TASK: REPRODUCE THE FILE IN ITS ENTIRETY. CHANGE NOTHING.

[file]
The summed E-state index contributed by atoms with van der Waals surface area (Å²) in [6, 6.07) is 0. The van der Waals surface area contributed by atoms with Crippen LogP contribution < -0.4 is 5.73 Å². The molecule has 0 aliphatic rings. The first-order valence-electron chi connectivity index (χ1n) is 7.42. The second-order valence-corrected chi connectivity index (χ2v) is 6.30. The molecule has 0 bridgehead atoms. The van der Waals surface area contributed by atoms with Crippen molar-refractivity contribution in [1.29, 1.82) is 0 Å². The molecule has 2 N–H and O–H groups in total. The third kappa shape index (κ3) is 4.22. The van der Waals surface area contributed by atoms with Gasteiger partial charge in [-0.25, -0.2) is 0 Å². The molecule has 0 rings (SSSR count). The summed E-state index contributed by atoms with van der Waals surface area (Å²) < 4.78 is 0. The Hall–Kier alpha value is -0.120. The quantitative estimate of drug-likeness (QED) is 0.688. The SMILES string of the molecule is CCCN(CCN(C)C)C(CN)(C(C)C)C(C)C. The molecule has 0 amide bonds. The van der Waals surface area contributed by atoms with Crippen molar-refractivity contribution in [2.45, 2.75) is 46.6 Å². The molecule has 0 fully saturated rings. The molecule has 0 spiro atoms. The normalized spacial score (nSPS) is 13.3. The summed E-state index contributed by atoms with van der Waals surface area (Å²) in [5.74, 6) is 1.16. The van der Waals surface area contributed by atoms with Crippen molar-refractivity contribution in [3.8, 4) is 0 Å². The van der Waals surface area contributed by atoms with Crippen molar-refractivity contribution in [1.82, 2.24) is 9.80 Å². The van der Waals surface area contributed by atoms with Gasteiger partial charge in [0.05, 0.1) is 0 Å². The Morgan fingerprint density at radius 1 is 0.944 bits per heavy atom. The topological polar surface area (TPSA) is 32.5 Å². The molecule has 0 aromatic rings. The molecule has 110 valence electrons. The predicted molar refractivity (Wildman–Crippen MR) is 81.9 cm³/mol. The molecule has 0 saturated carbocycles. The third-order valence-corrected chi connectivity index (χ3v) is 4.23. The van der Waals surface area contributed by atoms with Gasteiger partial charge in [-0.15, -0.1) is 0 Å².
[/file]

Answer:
The summed E-state index contributed by atoms with van der Waals surface area (Å²) in [6, 6.07) is 0. The van der Waals surface area contributed by atoms with Crippen LogP contribution < -0.4 is 5.73 Å². The molecule has 0 aliphatic rings. The first-order valence-electron chi connectivity index (χ1n) is 7.42. The second-order valence-corrected chi connectivity index (χ2v) is 6.30. The molecule has 0 bridgehead atoms. The van der Waals surface area contributed by atoms with Crippen molar-refractivity contribution in [1.29, 1.82) is 0 Å². The molecule has 2 N–H and O–H groups in total. The third kappa shape index (κ3) is 4.22. The van der Waals surface area contributed by atoms with Gasteiger partial charge in [-0.25, -0.2) is 0 Å². The molecule has 0 rings (SSSR count). The summed E-state index contributed by atoms with van der Waals surface area (Å²) < 4.78 is 0. The Hall–Kier alpha value is -0.120. The quantitative estimate of drug-likeness (QED) is 0.688. The SMILES string of the molecule is CCCN(CCN(C)C)C(CN)(C(C)C)C(C)C. The molecule has 0 amide bonds. The van der Waals surface area contributed by atoms with Crippen molar-refractivity contribution in [2.45, 2.75) is 46.6 Å². The molecule has 0 fully saturated rings. The molecule has 0 spiro atoms. The normalized spacial score (nSPS) is 13.3. The summed E-state index contributed by atoms with van der Waals surface area (Å²) in [5.74, 6) is 1.16. The van der Waals surface area contributed by atoms with Crippen molar-refractivity contribution in [3.8, 4) is 0 Å². The van der Waals surface area contributed by atoms with Crippen molar-refractivity contribution in [1.82, 2.24) is 9.80 Å². The van der Waals surface area contributed by atoms with Gasteiger partial charge in [0.05, 0.1) is 0 Å². The Morgan fingerprint density at radius 1 is 0.944 bits per heavy atom. The topological polar surface area (TPSA) is 32.5 Å². The molecule has 0 aromatic rings. The molecule has 110 valence electrons. The predicted molar refractivity (Wildman–Crippen MR) is 81.9 cm³/mol. The molecule has 0 saturated carbocycles. The third-order valence-corrected chi connectivity index (χ3v) is 4.23. The van der Waals surface area contributed by atoms with Gasteiger partial charge in [-0.15, -0.1) is 0 Å².